I think we have all heard of cord blood banking, but do we really know what it is?
Cord blood banking is a process by which blood is taken from the umbilical cord after the birth of an infant and is then processed for cryogenic freezing so that it can be available for future uses in certain medical conditions.
Cord blood contains stem cells, which may prove helpful to those requiring stem cell transplantation when they are diagnosed with leukemia, lymphoma, aplastic anemia, severe sickle cell disease, or severe combined immunodeficiency disease. Cord blood contains blood-forming cells, which are capable of evolving into red and white blood cells and platelets and have been noted to have potential rise to several other types of blood cells.1
After collection, one may opt for public or private storage. There are significant differences, so it is important that they are clearly understood prior to agreeing on storage type. Public storage is used for research or for anyone in need, while private storage is kept for your personal use. Public banking is generally free of charge and is kept anonymously marked. It is recommended by The American Academy of Pediatrics (AAP) whenever possible. The important thing to remember is that if you want to use the blood you donated, you will not have this option with public banking.1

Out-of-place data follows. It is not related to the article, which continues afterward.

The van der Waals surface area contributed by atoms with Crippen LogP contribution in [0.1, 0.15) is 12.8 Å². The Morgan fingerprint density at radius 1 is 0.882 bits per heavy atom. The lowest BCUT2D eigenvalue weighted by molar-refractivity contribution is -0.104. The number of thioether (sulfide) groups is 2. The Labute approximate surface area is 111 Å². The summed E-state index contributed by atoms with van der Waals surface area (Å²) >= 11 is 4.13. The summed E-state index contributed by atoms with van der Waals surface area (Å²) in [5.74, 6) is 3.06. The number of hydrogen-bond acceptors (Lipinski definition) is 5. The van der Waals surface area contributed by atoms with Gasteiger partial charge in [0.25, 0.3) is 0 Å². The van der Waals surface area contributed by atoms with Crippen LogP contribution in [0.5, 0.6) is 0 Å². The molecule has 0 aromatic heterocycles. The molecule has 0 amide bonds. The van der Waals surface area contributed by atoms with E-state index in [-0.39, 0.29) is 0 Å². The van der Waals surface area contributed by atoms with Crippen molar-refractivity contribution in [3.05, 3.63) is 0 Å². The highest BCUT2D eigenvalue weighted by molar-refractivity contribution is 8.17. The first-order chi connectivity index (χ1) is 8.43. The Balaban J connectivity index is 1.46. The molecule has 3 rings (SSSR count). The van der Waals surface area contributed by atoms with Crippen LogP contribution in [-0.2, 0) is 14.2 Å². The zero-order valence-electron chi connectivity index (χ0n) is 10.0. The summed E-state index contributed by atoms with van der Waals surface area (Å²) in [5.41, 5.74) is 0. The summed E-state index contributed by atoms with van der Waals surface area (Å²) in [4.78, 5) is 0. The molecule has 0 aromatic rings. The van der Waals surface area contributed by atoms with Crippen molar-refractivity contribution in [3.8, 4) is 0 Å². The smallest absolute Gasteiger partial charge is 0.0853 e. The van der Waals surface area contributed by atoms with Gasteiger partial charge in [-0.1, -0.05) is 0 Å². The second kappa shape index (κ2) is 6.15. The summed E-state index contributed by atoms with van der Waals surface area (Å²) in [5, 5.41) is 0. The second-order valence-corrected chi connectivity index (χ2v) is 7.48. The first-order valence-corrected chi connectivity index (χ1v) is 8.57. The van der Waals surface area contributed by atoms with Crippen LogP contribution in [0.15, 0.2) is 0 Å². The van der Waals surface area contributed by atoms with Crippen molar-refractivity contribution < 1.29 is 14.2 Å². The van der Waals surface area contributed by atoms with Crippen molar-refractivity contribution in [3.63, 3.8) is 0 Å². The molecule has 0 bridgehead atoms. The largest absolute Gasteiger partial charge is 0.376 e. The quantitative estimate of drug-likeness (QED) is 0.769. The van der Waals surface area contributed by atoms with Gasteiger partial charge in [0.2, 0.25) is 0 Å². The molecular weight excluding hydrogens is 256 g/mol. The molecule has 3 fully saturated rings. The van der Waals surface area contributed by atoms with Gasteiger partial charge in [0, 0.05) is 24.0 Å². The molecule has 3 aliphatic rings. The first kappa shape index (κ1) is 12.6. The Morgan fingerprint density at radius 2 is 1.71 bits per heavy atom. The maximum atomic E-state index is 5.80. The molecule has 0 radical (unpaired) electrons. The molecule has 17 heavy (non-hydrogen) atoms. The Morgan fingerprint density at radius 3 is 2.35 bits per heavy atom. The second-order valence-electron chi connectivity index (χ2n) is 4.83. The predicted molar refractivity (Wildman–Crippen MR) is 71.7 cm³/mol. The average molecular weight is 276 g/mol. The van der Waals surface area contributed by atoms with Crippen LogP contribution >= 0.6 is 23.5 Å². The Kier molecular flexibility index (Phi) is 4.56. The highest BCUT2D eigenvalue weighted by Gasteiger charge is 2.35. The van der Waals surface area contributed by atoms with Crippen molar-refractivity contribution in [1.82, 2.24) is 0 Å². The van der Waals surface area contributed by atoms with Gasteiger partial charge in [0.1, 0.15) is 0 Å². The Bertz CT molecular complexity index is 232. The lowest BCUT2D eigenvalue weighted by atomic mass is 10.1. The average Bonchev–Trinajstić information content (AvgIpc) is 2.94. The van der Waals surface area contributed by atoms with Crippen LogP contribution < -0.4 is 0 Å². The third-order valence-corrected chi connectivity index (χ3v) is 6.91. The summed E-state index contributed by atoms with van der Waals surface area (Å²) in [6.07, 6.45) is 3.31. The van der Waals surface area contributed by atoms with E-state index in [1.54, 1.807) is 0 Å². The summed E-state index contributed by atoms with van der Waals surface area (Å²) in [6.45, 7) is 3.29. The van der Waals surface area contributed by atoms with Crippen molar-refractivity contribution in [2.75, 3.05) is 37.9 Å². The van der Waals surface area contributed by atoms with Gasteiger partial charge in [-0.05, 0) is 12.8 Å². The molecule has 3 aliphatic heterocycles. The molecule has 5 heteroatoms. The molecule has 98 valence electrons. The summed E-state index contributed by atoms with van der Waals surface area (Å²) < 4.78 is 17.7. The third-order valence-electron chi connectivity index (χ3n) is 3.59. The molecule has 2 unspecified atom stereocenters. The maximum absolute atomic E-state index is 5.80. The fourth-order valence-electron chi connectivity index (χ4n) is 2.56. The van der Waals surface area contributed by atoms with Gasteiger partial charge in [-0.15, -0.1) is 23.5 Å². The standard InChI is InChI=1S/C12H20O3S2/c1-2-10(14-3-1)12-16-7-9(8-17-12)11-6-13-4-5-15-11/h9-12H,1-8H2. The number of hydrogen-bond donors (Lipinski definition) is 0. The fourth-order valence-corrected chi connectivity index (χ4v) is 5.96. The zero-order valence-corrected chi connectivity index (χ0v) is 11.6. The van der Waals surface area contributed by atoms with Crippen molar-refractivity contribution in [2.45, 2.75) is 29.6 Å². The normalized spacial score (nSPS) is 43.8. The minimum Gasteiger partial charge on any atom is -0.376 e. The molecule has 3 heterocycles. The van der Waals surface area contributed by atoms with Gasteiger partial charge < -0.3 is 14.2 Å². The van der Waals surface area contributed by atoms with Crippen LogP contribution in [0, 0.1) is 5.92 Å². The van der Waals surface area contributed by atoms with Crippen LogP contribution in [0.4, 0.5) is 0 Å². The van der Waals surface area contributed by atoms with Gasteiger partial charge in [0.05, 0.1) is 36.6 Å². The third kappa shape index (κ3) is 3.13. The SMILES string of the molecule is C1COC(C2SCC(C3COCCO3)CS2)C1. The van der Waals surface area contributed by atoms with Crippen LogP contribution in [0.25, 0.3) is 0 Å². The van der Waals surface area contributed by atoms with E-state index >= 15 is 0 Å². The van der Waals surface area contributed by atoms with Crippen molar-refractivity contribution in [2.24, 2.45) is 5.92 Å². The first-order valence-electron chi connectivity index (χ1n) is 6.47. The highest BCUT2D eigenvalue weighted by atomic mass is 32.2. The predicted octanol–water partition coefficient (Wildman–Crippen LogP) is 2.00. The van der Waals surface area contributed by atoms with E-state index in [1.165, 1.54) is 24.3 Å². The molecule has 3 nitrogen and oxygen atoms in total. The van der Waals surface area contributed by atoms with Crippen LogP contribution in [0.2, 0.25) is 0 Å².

Private banking, on the other hand, incurs a substantial fee ranging from $1,000 to $2,000 plus maintenance fees for however it is stored for your personal use. There may also be fees incurred for collection, courier services, and processing, which can go into the several hundred dollar range. Currently, there is no determination of the shelf-life of stored cells, however, the theory is that they are good forever.1
So you've stored cord blood... now what? Hopefully you are never in a position where to have to use this, however, if the need arises, the blood-forming stems cells are thawed and used in an autologous or allogenic fashion. Most of these types of transplants are performed in children and young adults due to the need for larger volume donation for adult transplants. It has been noted that transplants from both related and unrelated individuals have been successful.1
So, would you do it? Personally, I did not because the cost to collect and store the cord blood in a private bank was in the several thousand dollar range. Have you encountered anyone who has used their stored cord blood? What was the outcome?